I Forgot to Feel Athletic


On Saturday, I ran into someone I rarely see. We were walking to our cars following a wedding ceremony. I asked if her husband is running the Country Music Half Marathon. He is.  She asked me if I’m running it.

I’m not.

I gave her a brief rundown of last year’s foot surgery and February’s hernia surgery. I told her I was rebuilding my fitness base following foot surgery when the hernia surgery put a six-week halt to that. I’m starting over. This was her response:

“Well, people who are athletic like you know what training feels like. You know how to push through the discomfort. You’ll be back to where you were quickly. The rest of us aren’t used to the discomfort and we quit working out.”

I almost corrected her for calling me athletic, but I remained silent. Here’s the thing. Right now I’m out of shape and I don’t feel athletic. In fact, I haven’t felt athletic since I quit training for a full marathon due to the foot pain that necessitated the surgery.

I’ve thought about her comments a lot this week. I’ve thought about what it feels like to feel athletic.

I feel athletic when I set up my tri transition.

I feel athletic when I set up my tri transition.

  • I felt athletic after completing my first half marathon. I wore the t-shirt constantly for weeks. I was horrified when hubs threw the cotton shirt into the wash with his jeans. Thankfully, Oxiclean took care of the denim hued stains.
  • I felt athletic when hubs once asked, “So do you have a half marathon or a triathlon on Saturday?”
  • I feel athletic when someone asks, “What are you training for?” the assumption being I’m training for something.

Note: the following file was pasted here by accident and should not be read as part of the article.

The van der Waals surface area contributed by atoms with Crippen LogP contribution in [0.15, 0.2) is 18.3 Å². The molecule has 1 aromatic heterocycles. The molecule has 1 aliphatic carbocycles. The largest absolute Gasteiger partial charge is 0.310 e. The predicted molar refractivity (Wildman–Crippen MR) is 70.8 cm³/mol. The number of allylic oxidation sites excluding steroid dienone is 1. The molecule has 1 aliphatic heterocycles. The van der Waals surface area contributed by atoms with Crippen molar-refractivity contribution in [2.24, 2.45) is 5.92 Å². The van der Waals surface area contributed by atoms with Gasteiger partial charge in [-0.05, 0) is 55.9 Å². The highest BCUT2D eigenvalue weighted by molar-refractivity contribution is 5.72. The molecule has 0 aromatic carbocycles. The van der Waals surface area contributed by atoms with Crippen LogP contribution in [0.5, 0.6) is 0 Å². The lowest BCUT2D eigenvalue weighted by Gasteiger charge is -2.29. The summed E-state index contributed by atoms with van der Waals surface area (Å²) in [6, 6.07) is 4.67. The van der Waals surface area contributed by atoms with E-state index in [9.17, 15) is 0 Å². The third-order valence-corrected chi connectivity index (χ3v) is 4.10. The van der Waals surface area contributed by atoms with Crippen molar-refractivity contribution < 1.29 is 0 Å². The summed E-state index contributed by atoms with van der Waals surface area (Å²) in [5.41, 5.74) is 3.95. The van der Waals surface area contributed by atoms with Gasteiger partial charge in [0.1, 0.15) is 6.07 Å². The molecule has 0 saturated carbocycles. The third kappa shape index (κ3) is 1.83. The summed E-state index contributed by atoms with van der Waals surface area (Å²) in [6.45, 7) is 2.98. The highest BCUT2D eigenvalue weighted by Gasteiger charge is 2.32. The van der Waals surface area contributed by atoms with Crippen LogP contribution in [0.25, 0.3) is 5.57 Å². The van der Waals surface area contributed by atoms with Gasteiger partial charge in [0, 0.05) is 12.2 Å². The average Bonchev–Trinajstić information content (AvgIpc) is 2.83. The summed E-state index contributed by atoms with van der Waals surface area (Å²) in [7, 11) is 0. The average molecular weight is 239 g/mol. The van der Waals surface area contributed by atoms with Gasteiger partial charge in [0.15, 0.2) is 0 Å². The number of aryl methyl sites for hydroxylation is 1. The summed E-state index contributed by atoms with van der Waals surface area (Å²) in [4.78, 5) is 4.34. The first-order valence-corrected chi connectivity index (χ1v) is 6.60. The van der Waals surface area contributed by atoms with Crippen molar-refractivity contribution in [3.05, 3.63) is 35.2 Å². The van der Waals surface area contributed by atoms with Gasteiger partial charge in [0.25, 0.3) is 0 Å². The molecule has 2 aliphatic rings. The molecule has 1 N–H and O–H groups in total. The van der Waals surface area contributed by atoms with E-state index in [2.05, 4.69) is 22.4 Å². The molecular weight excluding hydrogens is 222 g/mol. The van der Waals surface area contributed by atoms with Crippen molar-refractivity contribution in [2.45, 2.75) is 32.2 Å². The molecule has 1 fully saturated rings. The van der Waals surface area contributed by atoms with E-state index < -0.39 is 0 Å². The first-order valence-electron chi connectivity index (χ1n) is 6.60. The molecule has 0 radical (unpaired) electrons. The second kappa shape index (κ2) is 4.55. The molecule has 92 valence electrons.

• I feel athletic when a race volunteer hangs a finisher’s medal around my neck.

Memphis

  • I feel athletic when hubs and I add a 5k to our vacation itinerary.
  • I feel athletic when hubs and I go on vacation with the express purpose to hike.
  • I feel athletic when I’m being body-marked before a triathlon. Every. Single. Time.

    Lynn and I ran the Tom King Classic Half Marathon in 2011. During the pre-race pasta dinner we dined with the event's namesake. Mr. King was one of the founders of the Nashville Striders and was the club's first president. Men often run this race wearing shirts that say, "I am not Tom King."

    Lynn and I ran the Tom King Classic Half Marathon in 2011. During the pre-race dinner we dined with the event’s namesake. Mr. King was one of the founders of the Nashville Striders and was the club’s first president. Men often run this race wearing shirts that read, “I am not Tom King.”

This week I realized I’d forgotten to feel athletic. And now I’m getting my mojo back thanks to that fateful conversation in a church parking lot.

Even though I’m starting over with the Couch to 5K running plan, even though I find myself having to train for a 20-mile bike ride, even though I currently can’t fathom completing a triathlon or half marathon…

I know without a doubt I’ll again participate in those things I enjoy. And I’ll allow myself to feel athletic as I make my way back.

 

 

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